IIª-IIae q. 124 a. 5 s. c. Sed contra est quod dicitur Matth. V, beati qui persecutionem patiuntur propter iustitiam, quod pertinet ad martyrium, ut Glossa ibidem dicit. Ad iustitiam autem pertinet non solum fides, sed etiam aliae virtutes. Ergo etiam aliae virtutes possunt esse martyrii causa. On the contrary, It is written (Matthew 5:10): "Blessed are they that suffer persecution for justice' sake," which pertains to martyrdom, according to a gloss, as well as Jerome's commentary on this passage. Now not only faith but also the other virtues pertain to justice. Therefore other virtues can be the cause of martyrdom.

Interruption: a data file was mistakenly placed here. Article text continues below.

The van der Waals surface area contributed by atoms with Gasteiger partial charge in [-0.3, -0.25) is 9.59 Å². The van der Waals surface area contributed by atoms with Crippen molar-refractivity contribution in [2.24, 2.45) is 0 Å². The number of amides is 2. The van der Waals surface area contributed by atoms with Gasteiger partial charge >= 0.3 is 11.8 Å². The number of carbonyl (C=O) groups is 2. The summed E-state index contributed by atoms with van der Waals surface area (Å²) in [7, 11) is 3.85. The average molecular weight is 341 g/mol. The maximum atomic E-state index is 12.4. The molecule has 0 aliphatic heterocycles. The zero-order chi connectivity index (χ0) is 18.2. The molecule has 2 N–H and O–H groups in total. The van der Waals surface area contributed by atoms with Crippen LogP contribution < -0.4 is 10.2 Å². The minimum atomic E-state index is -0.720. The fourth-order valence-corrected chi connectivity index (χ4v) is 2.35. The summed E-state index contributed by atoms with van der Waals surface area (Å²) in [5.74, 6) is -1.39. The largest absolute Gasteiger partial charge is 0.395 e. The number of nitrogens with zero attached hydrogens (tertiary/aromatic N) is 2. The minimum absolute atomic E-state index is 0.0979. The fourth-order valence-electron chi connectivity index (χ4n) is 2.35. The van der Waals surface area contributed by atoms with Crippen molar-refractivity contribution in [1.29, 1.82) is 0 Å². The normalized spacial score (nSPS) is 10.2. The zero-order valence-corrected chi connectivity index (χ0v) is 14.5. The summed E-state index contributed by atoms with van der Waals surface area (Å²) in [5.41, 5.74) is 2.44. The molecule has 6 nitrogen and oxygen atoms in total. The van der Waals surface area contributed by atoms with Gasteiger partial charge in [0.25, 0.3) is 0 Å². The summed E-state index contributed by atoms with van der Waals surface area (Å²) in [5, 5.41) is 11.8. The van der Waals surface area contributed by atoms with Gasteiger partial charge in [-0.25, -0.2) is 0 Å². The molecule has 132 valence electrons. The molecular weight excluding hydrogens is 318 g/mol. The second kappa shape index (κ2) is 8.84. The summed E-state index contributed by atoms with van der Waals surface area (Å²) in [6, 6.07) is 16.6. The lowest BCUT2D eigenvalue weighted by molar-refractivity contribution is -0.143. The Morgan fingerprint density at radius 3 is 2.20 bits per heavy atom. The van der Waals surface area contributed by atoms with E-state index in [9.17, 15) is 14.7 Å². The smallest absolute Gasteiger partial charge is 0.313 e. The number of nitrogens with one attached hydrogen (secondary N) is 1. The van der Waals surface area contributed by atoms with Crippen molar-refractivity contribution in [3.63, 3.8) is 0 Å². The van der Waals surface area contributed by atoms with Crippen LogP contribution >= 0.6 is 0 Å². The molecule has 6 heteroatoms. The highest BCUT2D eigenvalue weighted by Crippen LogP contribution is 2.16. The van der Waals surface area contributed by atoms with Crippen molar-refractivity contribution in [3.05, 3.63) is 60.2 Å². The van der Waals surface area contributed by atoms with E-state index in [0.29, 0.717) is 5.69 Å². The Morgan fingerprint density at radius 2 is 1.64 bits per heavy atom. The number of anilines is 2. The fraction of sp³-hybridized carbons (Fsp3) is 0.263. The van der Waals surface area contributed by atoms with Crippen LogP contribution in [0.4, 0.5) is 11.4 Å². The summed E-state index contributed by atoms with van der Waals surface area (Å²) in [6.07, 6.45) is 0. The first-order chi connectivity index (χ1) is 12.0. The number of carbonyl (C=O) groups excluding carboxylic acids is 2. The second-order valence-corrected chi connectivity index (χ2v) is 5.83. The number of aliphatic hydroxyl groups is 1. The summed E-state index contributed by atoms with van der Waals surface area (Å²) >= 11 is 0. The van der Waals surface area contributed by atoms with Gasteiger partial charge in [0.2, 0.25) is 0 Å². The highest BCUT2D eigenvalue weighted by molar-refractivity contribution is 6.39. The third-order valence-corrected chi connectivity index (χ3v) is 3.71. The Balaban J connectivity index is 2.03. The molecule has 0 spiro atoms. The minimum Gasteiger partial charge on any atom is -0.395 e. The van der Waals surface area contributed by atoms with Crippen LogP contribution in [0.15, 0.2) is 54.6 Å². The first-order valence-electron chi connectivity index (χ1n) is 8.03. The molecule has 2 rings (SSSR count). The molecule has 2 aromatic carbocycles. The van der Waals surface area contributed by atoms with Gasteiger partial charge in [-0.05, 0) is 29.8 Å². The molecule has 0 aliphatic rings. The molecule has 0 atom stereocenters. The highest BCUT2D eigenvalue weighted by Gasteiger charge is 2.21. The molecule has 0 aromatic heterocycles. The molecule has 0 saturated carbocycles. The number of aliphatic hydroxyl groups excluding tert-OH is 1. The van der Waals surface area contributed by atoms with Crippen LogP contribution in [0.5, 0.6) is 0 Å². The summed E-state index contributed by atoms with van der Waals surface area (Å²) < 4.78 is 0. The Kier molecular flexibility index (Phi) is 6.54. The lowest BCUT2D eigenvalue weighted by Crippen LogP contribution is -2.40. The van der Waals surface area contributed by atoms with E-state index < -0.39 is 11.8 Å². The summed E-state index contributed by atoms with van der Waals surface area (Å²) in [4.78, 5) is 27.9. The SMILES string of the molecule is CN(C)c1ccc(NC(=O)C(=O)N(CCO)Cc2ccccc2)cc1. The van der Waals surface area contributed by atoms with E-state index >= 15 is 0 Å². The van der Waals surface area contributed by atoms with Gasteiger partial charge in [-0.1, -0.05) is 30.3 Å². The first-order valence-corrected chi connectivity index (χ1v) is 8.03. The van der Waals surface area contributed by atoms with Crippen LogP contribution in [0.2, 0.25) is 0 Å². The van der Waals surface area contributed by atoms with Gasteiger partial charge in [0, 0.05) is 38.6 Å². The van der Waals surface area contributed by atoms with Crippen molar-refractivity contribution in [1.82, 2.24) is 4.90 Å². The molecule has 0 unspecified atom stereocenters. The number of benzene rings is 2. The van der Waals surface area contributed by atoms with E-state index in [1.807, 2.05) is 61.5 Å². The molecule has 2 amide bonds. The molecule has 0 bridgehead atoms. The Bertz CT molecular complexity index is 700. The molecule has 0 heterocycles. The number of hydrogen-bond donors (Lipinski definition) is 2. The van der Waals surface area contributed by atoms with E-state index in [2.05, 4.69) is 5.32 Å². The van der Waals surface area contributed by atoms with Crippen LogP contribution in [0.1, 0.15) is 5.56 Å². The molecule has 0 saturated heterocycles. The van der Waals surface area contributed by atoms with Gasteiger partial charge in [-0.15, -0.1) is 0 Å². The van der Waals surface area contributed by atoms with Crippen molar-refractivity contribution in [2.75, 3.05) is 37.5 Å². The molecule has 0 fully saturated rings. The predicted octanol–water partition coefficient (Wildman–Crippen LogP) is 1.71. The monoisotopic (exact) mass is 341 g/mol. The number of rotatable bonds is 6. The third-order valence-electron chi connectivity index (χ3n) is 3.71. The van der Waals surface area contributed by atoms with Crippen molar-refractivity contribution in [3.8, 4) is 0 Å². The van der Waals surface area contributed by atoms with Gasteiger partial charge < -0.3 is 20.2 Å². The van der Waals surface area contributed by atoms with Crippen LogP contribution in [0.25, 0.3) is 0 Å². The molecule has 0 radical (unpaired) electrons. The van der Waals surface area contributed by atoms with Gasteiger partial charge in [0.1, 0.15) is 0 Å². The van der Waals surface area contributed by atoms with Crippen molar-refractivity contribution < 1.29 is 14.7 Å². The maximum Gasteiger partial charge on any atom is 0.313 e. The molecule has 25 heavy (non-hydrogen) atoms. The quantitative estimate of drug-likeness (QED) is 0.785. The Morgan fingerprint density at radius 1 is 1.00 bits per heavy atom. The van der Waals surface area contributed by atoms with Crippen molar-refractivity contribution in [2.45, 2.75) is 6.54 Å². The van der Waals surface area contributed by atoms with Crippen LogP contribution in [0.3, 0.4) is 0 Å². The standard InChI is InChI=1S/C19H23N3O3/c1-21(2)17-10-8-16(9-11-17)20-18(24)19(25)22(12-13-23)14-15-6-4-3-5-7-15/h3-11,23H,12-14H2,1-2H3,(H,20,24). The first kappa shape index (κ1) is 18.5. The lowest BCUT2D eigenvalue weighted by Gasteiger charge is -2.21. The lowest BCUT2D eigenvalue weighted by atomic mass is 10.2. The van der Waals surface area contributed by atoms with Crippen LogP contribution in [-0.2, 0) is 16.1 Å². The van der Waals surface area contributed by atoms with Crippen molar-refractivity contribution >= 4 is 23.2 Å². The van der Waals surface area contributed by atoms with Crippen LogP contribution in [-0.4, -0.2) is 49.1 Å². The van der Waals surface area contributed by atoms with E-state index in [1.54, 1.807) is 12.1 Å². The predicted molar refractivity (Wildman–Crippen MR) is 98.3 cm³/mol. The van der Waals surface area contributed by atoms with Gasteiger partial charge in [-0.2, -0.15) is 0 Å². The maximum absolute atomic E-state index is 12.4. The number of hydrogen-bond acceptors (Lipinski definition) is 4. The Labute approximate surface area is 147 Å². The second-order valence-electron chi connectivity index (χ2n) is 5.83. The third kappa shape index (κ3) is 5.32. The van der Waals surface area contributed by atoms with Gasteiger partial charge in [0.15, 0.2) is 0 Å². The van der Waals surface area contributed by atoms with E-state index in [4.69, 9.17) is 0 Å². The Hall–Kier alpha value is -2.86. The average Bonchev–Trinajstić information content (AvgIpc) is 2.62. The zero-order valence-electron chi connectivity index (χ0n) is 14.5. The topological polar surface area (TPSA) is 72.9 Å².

IIª-IIae q. 124 a. 5 co. Respondeo dicendum quod, sicut dictum est, martyres dicuntur quasi testes, quia scilicet corporalibus suis passionibus usque ad mortem testimonium perhibent veritati, non cuicumque, sed veritati quae secundum pietatem est, quae per Christum nobis innotuit; unde et martyres Christi dicuntur, quasi testes ipsius. Huiusmodi autem est veritas fidei. Et ideo cuiuslibet martyrii causa est fidei veritas. Sed ad fidei veritatem non solum pertinet ipsa credulitas cordis, sed etiam exterior protestatio. Quae quidem fit non solum per verba quibus aliquis confitetur fidem, sed etiam per facta quibus aliquis fidem se habere ostendit, secundum illud Iac. II, ego ostendam tibi ex operibus fidem meam. Unde et de quibusdam dicitur Tit. I, confitentur se nosse Deum, factis autem negant. Et ideo omnium virtutum opera, secundum quod referuntur in Deum, sunt quaedam protestationes fidei, per quam nobis innotescit quod Deus huiusmodi opera a nobis requirit, et nos pro eis remunerat. Et secundum hoc possunt esse martyrii causa. Unde et beati Ioannis Baptistae martyrium in Ecclesia celebratur, qui non pro neganda fide, sed pro reprehensione adulterii mortem sustinuit. I answer that, As stated above (Article 4), martyrs are so called as being witnesses, because by suffering in body unto death they bear witness to the truth; not indeed to any truth, but to the truth which is in accordance with godliness, and was made known to us by Christ: wherefore Christ's martyrs are His witnesses. Now this truth is the truth of faith. Wherefore the cause of all martyrdom is the truth of faith. But the truth of faith includes not only inward belief, but also outward profession, which is expressed not only by words, whereby one confesses the faith, but also by deeds, whereby a person shows that he has faith, according to James 2:18, "I will show thee, by works, my faith." Hence it is written of certain people (Titus 1:16): "They profess that they know God but in their works they deny Him." Thus all virtuous deeds, inasmuch as they are referred to God, are professions of the faith whereby we come to know that God requires these works of us, and rewards us for them: and in this way they can be the cause of martyrdom. For this reason the Church celebrates the martyrdom of Blessed John the Baptist, who suffered death, not for refusing to deny the faith, but for reproving adultery.